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A Public Health Approach to Stopping Child Sexual Abuse
Elizabeth Letourneau, Ph.D.
Might Medicaid expansion be associated with prevention of sexual violence?
How might I benefit from attending a conference entitled, "Association for the Treatment of Sexual Abusers"? You might be surprised.
In the wake of recent allegations of sexual assault against Brett Kavanaugh, it's imperative to focus on characterizing and preventing adolescent sexual violence.
The latest sex abuse scandal at the Catholic Church deserves our full attention.
Placing immigrant children in congregate care increases their risk for child sexual abuse. We must make every effort to reunite children with their families.
Children who experience sexual abuse are at increased risk for mental and physical problems across their lifetimes, and costs quickly add up.
While reporting child sexual abuse as soon as it happens is an important step in preventing others from being harmed, why can't we also work to prevent it?
What we've learned from observing the sex abuse crisis at USA Gymnastics, is that we must not wait for hundreds of victims to come forward before we take action.
A major Australian state is struggling to overcome a perceived surge of African youth gang violence.
Can "open secrets" of sexual abuse exist in the #MeToo movement?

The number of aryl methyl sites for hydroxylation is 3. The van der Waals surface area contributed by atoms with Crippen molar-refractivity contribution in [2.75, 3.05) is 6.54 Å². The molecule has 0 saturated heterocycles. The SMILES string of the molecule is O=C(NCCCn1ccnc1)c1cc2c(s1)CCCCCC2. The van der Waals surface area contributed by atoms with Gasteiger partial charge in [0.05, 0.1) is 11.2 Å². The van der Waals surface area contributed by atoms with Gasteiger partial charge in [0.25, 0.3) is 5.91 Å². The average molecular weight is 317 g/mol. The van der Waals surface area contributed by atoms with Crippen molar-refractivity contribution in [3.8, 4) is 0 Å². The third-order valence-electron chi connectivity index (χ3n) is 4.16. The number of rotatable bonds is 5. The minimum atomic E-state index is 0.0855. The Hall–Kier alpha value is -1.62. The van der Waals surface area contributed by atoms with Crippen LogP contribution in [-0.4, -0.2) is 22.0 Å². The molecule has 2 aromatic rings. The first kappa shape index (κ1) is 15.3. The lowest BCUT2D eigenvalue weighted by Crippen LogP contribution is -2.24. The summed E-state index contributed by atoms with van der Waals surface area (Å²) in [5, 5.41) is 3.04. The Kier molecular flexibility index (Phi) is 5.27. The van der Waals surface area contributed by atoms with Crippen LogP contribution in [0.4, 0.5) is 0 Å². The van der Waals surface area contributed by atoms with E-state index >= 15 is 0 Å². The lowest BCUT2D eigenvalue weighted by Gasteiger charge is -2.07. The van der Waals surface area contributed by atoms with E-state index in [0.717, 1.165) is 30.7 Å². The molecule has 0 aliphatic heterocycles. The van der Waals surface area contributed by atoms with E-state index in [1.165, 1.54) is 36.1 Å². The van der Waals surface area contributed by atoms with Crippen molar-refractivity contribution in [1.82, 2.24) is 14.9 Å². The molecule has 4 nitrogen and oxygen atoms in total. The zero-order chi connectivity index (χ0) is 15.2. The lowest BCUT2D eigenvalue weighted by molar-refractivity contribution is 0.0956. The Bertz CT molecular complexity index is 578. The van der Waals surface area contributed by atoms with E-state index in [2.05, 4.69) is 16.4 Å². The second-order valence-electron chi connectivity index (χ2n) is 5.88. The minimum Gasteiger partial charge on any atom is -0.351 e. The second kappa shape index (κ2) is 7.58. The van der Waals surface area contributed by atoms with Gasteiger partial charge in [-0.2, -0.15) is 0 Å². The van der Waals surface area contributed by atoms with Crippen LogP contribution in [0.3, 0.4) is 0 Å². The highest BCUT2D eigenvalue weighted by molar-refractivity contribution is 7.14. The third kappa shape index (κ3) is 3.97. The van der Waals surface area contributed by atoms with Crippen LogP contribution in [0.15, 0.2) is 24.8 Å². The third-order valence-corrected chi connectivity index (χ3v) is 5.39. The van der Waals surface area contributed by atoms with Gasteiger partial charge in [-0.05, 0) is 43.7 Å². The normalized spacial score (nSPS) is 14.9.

Why a preventative approach to child sexual abuse is the only way to end victimization.
Subjecting children to a lifetime label of “sex offender” causes predictable and serious harm.
Does registering children as sex offenders reduce juvenile sex offending?
How can organizations that serve children prevent child sexual abuse? Researchers at the Moore Center for the Prevention of Child Sexual Abuse have plenty of suggestions.
What if we stopped treating child sexual abuse as solely a criminal justice problem and instead treated it as the preventable public health problem that it is?
Did you know that there are individuals all over the world who are living with, but not acting on, a sexual attraction to children?Prevention programs are key to preventing abuse.
Tried-and-true public health strategies help us better understand how child sexual abuse is experienced in our society and allows us to create effective prevention programs.
A public health approach can prevent children from experiencing this 100 percent avoidable harm.
Elizabeth Letourneau, Ph.D., is the inaugural director at the Moore Center for the Prevention of Child Sexual Abuse at the Johns Hopkins Bloomberg School of Public Health.